And you don't have to.
Nope. Not YOU.
Now, you may be saying to yourself: what the heck is jes on about NOW? Gosh, she's not making any sense.
No. Wait. Hear (read) me out.
Almost everybody here got here because they settled.
They went along to get along.
They ate what was put in front of them.
They lazed when others did.
They finished the stuff off their children's plates so as not to waste it.
They took what was given or foisted upon them. Even if they didn't want it. Even if they were already full, they ate it. They settled, they compromised, they laid back and took it. They SWALLOWED it, both literally and figuratively.
But it does not have to be that way.
You can be the one who says no.
You can be the one who zigs where the others zag. Hell, where the others are standing still and doing absolutely nothing.
You do not have to wait for them. You do not have to live your life tailored to theirs. You do not have to live up to their expectations and be their good little girl or their darling boy.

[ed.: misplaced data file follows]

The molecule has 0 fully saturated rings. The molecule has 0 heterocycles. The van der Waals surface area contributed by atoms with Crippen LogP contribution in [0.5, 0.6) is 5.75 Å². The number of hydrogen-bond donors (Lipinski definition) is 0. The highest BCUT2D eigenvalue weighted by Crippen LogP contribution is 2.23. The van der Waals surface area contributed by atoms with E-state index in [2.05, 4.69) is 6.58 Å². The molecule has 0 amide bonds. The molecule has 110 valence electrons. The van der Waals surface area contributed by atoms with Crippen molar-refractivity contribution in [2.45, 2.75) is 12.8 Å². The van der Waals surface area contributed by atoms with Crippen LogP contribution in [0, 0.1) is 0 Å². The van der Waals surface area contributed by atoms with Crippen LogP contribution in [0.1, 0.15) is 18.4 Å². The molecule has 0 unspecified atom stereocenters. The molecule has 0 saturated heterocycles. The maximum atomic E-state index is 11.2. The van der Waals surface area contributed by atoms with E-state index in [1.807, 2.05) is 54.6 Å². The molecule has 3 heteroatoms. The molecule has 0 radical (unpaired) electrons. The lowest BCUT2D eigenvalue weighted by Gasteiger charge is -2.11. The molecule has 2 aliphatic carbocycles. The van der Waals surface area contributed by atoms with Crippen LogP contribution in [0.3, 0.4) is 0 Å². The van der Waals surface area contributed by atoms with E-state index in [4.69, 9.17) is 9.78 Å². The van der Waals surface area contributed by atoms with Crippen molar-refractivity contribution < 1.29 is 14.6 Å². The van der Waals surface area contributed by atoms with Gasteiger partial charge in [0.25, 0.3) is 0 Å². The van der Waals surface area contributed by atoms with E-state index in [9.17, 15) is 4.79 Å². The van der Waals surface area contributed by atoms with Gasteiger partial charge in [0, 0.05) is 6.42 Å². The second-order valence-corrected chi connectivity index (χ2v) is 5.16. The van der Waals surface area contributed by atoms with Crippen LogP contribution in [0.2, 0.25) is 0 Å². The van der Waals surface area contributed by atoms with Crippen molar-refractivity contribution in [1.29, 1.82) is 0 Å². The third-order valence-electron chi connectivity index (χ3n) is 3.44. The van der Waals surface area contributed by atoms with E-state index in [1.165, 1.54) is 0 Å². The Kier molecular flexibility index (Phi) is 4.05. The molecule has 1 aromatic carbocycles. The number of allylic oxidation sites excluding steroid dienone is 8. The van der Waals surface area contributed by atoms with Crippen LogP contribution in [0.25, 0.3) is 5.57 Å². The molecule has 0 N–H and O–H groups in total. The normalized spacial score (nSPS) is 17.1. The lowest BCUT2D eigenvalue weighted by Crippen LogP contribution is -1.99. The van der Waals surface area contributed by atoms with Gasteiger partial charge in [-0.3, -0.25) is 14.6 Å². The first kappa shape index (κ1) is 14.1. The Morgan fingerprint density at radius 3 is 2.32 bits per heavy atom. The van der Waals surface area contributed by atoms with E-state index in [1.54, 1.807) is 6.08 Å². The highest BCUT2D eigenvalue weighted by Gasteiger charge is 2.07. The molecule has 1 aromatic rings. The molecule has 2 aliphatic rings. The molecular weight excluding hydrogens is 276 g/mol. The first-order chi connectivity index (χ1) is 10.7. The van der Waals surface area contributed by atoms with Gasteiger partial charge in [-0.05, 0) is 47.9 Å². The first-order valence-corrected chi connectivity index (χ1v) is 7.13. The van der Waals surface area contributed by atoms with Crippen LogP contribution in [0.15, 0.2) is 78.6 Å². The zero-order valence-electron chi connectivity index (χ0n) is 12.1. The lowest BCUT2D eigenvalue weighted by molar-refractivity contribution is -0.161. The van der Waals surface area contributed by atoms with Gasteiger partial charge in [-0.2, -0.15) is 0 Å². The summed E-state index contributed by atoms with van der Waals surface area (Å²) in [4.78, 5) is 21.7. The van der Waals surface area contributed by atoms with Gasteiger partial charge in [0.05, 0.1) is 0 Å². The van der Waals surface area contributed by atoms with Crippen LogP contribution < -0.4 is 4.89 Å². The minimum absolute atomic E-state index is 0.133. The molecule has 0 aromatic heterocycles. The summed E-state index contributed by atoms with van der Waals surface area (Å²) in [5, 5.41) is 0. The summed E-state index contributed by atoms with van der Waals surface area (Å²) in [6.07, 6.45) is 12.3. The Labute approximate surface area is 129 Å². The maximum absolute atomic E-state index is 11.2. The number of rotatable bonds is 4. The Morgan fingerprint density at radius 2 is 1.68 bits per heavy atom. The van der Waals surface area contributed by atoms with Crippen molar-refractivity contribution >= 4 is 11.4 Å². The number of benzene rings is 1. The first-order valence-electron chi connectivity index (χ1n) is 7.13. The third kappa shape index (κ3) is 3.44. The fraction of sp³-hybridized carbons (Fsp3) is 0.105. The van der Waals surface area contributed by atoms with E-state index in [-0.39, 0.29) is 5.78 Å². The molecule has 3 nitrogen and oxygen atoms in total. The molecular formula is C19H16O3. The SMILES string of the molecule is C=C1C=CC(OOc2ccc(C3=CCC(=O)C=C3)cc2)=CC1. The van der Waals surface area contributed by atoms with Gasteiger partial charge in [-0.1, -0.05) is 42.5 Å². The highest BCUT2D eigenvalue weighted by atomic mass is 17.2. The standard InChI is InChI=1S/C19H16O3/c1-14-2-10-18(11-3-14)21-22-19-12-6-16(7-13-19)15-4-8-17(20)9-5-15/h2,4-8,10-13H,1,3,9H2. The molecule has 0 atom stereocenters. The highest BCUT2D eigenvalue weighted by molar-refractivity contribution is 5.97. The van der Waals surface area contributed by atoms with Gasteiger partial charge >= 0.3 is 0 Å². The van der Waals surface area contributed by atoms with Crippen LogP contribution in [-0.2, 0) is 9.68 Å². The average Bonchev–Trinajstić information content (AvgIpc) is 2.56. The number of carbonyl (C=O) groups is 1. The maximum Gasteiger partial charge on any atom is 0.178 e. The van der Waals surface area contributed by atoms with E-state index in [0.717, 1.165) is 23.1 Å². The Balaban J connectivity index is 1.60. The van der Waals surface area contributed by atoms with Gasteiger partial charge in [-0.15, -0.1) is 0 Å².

You are you. You are an adult. They are not responsible for your happiness and your health. And you are not responsible for theirs, either.
Sure, it's nice to help them out. And it's great if you're not being undermined and sabotaged at every turn by all or some of them.
But, ultimately, it is on you.
And you can throw off the yoke of oppression and break free of the chains. You can be you. The beautiful, powerful, sexy, dynamic, focused world-beating YOU. The one who climbs the mountain. The one who gets the girl. The one who gets the promotion. The one who aces the test. The one who they line up for. The one with the happy ending.